Throughout the Swansea Central Phase One construction work over the next 18 months access to city centre businesses, car parks and attractions will be maintained for pedestrians, cyclists and motorists.

Swansea Council is behind the scheme, with some funding for the arena coming from the £1.3bn Swansea Bay City Deal. Some funding for the new bridge comes from the Welsh Government’s Active Travel Fund.


Two big leaps forward for £135m Swansea transformation scheme

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6th February 2020

A preferred bidder was announced for the Swansea Central Phase One hotel site. They are the nationally renowned premium hotel operator, Cairn Group, which is in discussions with a number of international hotel brands for the site.

And the design of the scheme’s landmark bridge was unveiled. It is a playful and spectacular gold-coloured interpretation of a striking swan figure. It was designed by respected Swansea artist Marc Rees in collaboration with contemporary architect, ACME.

Swansea Central Phase One is being developed by Swansea Council as a catalyst for wider city centre regeneration. It includes a 3,500-capacity indoor arena, new parkland, almost 1,000 new car parking spaces, commercial units and more than 30 homes.

It is due to be open in the second half of next year. World-leading theatre company ATG will run the arena.

Key funding assistance has come from the £1.3bn Swansea Bay City Deal – for the arena – and from the Welsh Government’s Active Travel Fund for the bridge.

Swansea Central Phase Two is due to follow, delivering office space, homes, retail and leisure.

Council leader Rob Stewart said: “This is another big day in this transformative project, part of our £1bn-plus rebuilding of the city centre, something the people of Swansea have wanted for a long time.

“I’m delighted to welcome partners here for the latest major announcements and to update them on the exciting progress we’ve made since the start of main construction work in November.

“I’m pleased to announce we have selected our preferred bidder for the new hotel site – Cairn Group are the best in the business in running top class hotels, including venues for big brands such as Hilton, IHG and Accor. This again demonstrates our promise to bring global brands to Swansea.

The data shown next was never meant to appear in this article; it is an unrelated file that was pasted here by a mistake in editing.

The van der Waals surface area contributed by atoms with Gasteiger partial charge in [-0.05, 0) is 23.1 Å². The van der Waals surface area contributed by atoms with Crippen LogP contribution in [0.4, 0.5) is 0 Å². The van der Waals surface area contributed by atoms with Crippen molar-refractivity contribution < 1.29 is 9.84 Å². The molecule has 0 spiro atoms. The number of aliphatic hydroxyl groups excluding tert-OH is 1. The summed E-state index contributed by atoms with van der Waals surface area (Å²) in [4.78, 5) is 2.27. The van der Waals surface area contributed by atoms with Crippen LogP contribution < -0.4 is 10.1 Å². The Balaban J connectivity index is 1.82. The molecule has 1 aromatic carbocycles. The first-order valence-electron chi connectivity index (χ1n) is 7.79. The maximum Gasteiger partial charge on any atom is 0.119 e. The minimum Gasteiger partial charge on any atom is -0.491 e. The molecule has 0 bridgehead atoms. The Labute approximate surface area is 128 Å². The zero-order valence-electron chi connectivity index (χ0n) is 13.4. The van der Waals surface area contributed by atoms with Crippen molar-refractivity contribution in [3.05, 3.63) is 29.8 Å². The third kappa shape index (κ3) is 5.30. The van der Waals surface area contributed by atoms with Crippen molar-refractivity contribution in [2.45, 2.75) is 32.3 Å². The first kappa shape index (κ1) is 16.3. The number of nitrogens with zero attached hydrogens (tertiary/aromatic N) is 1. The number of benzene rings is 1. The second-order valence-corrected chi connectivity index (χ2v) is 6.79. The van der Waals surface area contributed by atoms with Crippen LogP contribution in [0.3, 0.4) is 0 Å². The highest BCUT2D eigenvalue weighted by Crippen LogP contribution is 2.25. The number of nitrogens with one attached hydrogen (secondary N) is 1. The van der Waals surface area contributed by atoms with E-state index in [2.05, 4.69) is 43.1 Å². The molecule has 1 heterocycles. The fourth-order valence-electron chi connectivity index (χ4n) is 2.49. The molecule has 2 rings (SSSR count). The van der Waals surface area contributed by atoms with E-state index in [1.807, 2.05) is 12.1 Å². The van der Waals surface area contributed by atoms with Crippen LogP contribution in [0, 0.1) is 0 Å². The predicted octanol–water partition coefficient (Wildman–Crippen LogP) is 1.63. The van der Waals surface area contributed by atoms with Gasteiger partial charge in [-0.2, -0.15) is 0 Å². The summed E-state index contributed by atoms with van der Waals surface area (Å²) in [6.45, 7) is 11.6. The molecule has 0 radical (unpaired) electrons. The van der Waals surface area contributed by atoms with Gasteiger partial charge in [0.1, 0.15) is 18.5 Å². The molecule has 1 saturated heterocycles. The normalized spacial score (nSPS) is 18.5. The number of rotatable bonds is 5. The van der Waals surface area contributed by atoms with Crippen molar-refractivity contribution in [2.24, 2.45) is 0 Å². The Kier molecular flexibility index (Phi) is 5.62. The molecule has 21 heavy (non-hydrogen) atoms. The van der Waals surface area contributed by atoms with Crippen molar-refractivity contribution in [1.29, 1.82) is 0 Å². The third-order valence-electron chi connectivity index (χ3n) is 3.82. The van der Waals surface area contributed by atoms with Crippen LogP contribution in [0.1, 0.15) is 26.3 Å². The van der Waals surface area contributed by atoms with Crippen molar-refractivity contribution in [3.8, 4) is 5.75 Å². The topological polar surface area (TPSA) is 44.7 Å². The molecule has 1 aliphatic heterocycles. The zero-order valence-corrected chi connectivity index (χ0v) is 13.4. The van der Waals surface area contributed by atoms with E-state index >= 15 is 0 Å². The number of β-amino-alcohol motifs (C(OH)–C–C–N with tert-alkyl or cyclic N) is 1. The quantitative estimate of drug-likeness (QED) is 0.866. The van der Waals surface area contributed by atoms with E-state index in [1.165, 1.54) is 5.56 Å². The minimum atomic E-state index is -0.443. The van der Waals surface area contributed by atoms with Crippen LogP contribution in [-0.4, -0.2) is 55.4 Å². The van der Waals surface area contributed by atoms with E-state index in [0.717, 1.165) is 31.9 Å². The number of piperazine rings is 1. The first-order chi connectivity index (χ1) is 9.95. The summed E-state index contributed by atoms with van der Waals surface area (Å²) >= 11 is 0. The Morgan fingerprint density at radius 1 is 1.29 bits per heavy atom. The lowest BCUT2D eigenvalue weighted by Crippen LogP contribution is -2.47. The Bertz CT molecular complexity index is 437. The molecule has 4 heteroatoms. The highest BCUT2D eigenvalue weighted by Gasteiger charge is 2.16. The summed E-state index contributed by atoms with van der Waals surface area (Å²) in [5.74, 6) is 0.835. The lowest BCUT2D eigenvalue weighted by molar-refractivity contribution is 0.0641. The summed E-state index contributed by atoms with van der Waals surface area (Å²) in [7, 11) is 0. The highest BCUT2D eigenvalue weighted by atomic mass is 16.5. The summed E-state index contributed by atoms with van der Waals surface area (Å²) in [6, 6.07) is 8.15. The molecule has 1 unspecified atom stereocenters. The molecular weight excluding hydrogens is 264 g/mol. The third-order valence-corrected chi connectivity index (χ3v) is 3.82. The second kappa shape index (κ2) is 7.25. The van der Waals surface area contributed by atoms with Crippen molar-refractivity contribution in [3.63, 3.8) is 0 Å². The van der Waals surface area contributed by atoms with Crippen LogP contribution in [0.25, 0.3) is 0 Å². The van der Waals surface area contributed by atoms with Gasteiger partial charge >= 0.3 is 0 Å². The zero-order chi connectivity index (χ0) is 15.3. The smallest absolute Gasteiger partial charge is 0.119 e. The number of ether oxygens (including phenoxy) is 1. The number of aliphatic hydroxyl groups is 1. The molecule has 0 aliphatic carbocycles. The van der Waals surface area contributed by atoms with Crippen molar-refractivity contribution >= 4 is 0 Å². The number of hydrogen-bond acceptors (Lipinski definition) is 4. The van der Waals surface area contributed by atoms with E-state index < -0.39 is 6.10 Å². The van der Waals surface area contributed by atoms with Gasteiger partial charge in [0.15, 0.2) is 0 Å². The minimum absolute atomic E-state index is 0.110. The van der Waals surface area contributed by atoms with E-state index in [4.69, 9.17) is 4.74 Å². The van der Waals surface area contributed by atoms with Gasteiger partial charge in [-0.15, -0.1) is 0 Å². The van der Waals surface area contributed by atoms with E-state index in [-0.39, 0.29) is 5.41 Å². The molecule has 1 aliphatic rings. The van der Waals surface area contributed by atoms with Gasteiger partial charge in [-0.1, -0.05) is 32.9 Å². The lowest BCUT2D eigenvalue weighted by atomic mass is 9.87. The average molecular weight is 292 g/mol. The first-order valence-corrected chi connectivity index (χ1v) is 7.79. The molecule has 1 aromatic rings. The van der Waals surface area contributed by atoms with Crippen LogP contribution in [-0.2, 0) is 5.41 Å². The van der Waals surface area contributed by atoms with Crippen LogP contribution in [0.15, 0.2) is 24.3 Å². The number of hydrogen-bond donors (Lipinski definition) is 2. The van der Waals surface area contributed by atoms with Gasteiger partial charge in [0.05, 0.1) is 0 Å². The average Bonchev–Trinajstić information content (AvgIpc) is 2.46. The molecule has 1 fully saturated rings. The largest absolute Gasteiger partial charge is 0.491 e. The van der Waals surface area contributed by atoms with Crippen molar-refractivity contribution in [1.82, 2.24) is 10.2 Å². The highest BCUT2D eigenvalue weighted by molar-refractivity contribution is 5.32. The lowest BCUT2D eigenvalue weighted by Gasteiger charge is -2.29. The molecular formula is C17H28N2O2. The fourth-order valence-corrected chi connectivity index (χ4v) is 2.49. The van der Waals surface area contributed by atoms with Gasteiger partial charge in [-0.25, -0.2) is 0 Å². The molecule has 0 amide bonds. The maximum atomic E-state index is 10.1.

“The bridge design by Marc Rees, created in collaboration with top rate architects ACME, will provide a dramatic, eye catching new gateway to Swansea. It’s fun, outward looking and forward thinking.

“Swansea Central Phase One will help us become one of the most exciting places in the UK to live, work, study and enjoy.”

CGI of the proposed bridge design

Swansea Central Phase One is being built near the hugely popular LC leisure centre over both sides of the busy Oystermouth Road. The new broad bridge – up to 12m wide – will link the two halves of the expansive site and will provide a strong link between city and sea.

Key business involved include development manager RivingtonHark and principal contractor Buckingham Group Contracting Ltd.

The new hotel will have 150 rooms and will overlook the arena and Marina. Designs of the new hotel will be released in the coming weeks.

Neeraj Handa, director of the Cairn Group, said: “The opportunity in Swansea is huge.

“The new arena alone is set to attract over 230,000 visitors a year to the city, from business visitors using the new conferencing facilities to holiday-makers taking in a show.

“The major improvements across the city, teamed with the remarkable local beaches and attractions, will ensure Swansea becomes an unrivalled destination to visit in the UK, and the demand for quality hotel rooms will boost the current supply.

“Added attractions will include a gym for hotel guests, alongside a public bar and restaurant, adding a new dimension to Swansea’s evening offer.”

The bridge will stand around 6m above the main road. It will range in width from12m to 6m, will be 6m high and 49m long. It will be lit inside by colour-changing LED lights.

The swan design was the idea of artist Marc Rees, commissioned for the bridge design task by the council.

The origami-style steel cutouts clearly feature swan shapes but there’s also a spirited abstract edge to them.